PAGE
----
The above study confirms that there is an almost universal consensus among tribunals that the goal of damages for breach of contract is to place the injured party in the position that it would have been in had the contract been performed. Consequently, tribunals recognize that the injured party is typically entitled to recover both losses incurred as well as gains of which it was deprived because of the breach. This is not surprising. As the survey in section III discloses, the laws in a vast majority of countries recognize these principles.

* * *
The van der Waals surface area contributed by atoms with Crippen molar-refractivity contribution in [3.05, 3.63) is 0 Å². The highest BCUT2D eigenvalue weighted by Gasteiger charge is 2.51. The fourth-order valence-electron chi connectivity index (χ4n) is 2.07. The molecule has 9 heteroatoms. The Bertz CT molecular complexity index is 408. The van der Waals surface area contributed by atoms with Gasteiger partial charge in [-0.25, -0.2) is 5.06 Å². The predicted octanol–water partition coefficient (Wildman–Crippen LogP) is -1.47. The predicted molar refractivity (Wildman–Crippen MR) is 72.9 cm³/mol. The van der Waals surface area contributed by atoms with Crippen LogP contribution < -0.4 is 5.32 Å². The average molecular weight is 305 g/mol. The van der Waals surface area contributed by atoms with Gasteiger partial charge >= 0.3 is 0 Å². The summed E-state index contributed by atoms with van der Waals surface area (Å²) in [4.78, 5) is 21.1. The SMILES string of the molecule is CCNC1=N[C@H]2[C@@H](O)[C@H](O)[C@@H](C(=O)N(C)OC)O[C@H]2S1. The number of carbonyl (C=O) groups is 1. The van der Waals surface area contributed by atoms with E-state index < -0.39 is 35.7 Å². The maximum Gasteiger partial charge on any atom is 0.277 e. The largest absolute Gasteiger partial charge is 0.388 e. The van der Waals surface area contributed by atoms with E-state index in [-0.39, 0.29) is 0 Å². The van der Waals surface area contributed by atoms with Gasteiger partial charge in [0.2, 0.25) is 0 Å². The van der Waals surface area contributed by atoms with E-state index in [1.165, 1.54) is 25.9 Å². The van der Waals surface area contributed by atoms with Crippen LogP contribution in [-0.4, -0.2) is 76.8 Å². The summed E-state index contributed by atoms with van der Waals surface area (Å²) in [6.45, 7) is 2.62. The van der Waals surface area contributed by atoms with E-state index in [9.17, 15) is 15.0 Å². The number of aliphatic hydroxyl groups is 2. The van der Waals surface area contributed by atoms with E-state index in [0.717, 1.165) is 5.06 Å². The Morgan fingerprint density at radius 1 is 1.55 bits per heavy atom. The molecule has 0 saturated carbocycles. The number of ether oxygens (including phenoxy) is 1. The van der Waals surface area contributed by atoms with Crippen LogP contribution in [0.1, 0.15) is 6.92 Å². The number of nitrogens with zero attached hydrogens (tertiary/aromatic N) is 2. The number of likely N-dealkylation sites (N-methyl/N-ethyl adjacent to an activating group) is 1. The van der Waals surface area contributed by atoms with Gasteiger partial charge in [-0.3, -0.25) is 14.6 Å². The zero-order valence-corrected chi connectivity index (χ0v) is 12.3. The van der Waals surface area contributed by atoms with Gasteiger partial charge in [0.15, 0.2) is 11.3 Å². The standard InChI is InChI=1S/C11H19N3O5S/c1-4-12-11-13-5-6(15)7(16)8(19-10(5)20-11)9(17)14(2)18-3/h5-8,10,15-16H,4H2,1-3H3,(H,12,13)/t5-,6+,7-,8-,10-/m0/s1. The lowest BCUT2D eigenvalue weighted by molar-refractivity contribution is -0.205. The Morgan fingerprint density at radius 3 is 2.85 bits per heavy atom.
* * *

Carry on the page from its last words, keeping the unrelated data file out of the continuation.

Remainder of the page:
Today, there is a universal consensus that a party who has been injured by a wrongful breach of contract is entitled to be placed in the112position the party would have been in had the contract been performed. Therefore an injured party is entitled to recover both losses incurred as well as gains of which it was deprived because of the breach. While national laws impose different requirements and limitations on the recovery of lost profits, the differences, in general, have not been problematic for tribunals deciding transnational contract disputes. Rather, it is the calculation of lost profits that has proved troublesome and has resulted in different treatment for similarly situated parties. Of particular note has been conflicting tribunal awards resulting from the application of the new business rule and the abuse of rights doctrine as an international legal principle. Neither should limit a legitimate claim for lost profits. To do so would leave the injured party less than whole, fail to achieve the goal of full compensation, and provide a windfall to the wrongdoer. The current problems associated with the calculation of lost profits also could be reduced if parties set forth in their agreement the method that the tribunal is to use to calculate lost profits in the event of a breach of contract and if tribunals more actively employ their own experts to help understand the complex process of calculating damages.